I Am Strangely Grateful For The Trauma…

“No Tree, it is said, can grow to heaven unless its roots reach down to hell.”

Carl Jung



I have never been as connected to the girl I once was as I have over the past year.
However, this week was a hard week, I was overwhelmed with my 2 kids’ birthday parties, with work stress, with dishes and dogs.  I was also potentially ‘triggered’ (I hate that word) by a movie I watched that had some pretty intense yet empowering themes of sexual abuse.

My body ran for days on what felt like a different frequency, on high alert, I knew it wasn’t me, not really and I knew that I’d been so good for the past year that something else was at play.
My body vibrated as though it was ready for a fight, or to run away with arms flailing in the wind. I could not control how it felt or the way my heart raced in my chest at any given time, nor could I control the feeling of dread and longing for the new kind of normalcy I had recently discovered. I was in fight or flight mode.
You see, I spent most of my life in this constant state of hyper alertness, my body ran on nervous tension and anxiety because of the trauma it endured all those years ago.
When I was a kid, I used to tell myself, “This is happening for a reason because everything happens for a reason”, I also told myself “What doesn’t kill you, only makes you stronger” and as cliché as that might be, it’s true.

A few days ago, I’d finally had enough of how I felt, I was crying for ‘no reason’ (theres always a reason) for a few days in a row and I was terrified my C-PTSD had forgotten the memo about it being no longer part of me.

So, I went and sat in the shower, closed my eyes and began my meditation, it didn’t take long before I was transported to what felt like a different time.
I was present in 4 main instances of my abuse, aged almost 6, 8, 10 and maybe about 11 or 12.
I sit by each girl, one by one, letting them know I am here even though they see right through me. I stroke their hair and sit or lay by them, letting them know they are not alone.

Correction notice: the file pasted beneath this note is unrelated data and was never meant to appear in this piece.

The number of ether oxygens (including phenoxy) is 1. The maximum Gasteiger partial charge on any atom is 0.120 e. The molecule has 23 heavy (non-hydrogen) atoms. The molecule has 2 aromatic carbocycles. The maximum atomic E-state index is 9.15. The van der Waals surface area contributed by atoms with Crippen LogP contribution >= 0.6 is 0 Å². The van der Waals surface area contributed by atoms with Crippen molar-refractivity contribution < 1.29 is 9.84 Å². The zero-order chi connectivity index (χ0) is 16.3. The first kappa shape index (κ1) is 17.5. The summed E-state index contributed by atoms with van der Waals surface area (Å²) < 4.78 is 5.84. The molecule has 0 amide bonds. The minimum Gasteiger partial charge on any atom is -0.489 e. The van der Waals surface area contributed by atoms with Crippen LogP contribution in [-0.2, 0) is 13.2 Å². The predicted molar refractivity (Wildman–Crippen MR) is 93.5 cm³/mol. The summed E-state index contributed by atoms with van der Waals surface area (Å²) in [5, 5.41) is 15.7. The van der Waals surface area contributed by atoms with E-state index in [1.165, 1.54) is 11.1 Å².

But one of the visits in my mediation has really stuck with me.
It is the first time my ex-step-father abused me.

I sit at the head of the bed, looking down at the little girl before me, her tangle blonde hair strewn across the pillow, a tangle that her mother frequently battles with. It’s all but dark if not for the crack of light peering through the door, I look over to where her mother sleeps deeply, breathing quietly in the double bed beside her.

I feel sad and desperation for all I know they still have to endure.

I look back down at the girl and she stirs in her sleep, not for dreaming but for the man that is crouched in his navy-blue dressing gown beside her bed abusing her small body.
She has woken, but she does not dare look at the monster that comes in the night.

I stoke her hair attentively as though she were my own and warmth fills me.
I place my face close to her forehead to whisper words I had not prepared.  Quietly I tell her; “This is not your forever, one day this will mean something” over and over again until her heart stops racing, until her fear subsides despite what is being done to her.
As suddenly as it all starts it is over and I am back in the shower crying tears I didn’t know I was crying. I feel the tension drain from my body and a new energy takes its place.
It’s soft, kind, and forgiving.

I know how wanky it sounds and it’s all rather intense, but the part of this that stuck with me are the words I spoke to her/me.